DETAILED REVIEW RETROL Model Beam Steam Engine Kit and Horizontal Boiler with Flyball Regulator - EngineDIY & Chiltern Model Steam Engines

DETAILED REVIEW RETROL Model Beam Steam Engine Kit and Horizontal Boiler with Flyball Regulator - EngineDIY & Chiltern Model Steam Engines

Review Summary

 The Retrol Beam Engine and Boiler kit is fully machined and can be assembled easily into a working model steam plant with simple tools (provided). It is not actually a kit of individual parts more a number of subassemblies of parts. This reduces the potential pleasure of building the steam plant but may help a complete novice to model engineering.

 On opening the box the initial view is that this is a small but quality beam engine and boiler kit, well presented especially for the low price (at time of writing around £250 depending on shipping options). It does however have areas of poor design and some in its manufacture which will reducethe pleasure of ownership. The burner in particular would stop me from recommending its purchase for a child or complete novice.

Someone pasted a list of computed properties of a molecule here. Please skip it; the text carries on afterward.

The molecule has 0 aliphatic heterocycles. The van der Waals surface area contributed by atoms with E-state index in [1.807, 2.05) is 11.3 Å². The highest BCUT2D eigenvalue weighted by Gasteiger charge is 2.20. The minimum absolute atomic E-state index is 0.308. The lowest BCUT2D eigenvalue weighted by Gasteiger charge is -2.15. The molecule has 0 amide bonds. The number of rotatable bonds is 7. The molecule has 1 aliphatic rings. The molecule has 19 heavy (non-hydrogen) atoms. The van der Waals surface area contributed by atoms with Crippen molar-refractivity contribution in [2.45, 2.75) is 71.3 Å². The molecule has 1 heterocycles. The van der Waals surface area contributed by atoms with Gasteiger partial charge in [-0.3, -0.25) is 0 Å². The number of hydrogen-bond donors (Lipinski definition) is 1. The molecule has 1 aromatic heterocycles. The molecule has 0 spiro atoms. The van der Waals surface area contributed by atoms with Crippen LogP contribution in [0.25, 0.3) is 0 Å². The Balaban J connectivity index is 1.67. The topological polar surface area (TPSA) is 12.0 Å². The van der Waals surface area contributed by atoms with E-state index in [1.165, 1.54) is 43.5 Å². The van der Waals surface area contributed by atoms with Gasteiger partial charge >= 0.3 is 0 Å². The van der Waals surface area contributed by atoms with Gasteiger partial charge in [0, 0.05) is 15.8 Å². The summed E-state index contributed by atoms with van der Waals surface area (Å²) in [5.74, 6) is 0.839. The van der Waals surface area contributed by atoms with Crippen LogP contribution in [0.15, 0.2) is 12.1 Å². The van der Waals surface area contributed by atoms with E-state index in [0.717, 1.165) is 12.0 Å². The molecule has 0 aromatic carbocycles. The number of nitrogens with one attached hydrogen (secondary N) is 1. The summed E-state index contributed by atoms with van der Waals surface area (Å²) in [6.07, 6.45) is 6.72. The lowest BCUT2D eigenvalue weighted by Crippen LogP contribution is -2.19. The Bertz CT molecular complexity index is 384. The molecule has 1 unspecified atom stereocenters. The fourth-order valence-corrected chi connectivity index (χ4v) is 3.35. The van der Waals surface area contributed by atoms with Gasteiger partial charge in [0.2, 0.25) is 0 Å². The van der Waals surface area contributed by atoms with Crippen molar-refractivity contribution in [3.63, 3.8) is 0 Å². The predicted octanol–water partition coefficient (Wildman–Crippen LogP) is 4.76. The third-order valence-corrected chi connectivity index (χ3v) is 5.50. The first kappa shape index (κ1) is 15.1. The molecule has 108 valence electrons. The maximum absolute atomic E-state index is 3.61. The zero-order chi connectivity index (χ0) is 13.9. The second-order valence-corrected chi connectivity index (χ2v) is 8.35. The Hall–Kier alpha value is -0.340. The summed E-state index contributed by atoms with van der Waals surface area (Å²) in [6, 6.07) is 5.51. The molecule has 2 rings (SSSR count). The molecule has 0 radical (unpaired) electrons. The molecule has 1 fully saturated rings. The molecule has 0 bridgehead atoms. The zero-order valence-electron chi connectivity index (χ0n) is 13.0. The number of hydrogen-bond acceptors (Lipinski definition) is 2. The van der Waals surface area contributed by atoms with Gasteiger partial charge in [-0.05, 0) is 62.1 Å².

An experienced model engineer could correct or find workarounds but most experienced model engineers would want something more of a challenge, look more authentic, have fewer compromises to cost and have the ability to create something unique to themselves.

 In operation under steam the engine and boiler runs well with some limitations mainly due to the burner.


 EngineDIY ( is a Chinese WEB site that acts as an online retailer for several brands of Chinese model engine manufacturers, such as Musa and Retrol – I have bought many of these products in the last couple of years some excellent, many needing rectification because not enough time has been spent on the final prototype before going into full production.

 EngineDIY approached me in May 2024 to give an honest review of one of their recent products, the Beam Engine and Boiler model steam plant kit.

 It is possible Retrol/EngineDIY will take note and rectify the points I have found but best to assume it is likely they have already made a large batch and so an improved version will be some time in the
future, if ever.


 It is clear Retrol have invested in excellent packaging and glossy documentation sheets, great to show to customers in a shop environment. Included are all the bits and pieces, tools, etc., needed to build and operate the engine, apart of course from the fuel.

General Assembly

 Reviewing the assembly sheets there is a diagram mentioning some safety aspects, but there needs to be more guidance about safety and not leaving young children unsupervised, dangerous flames,
safe handling of fuel, carbon monoxide risk, etc.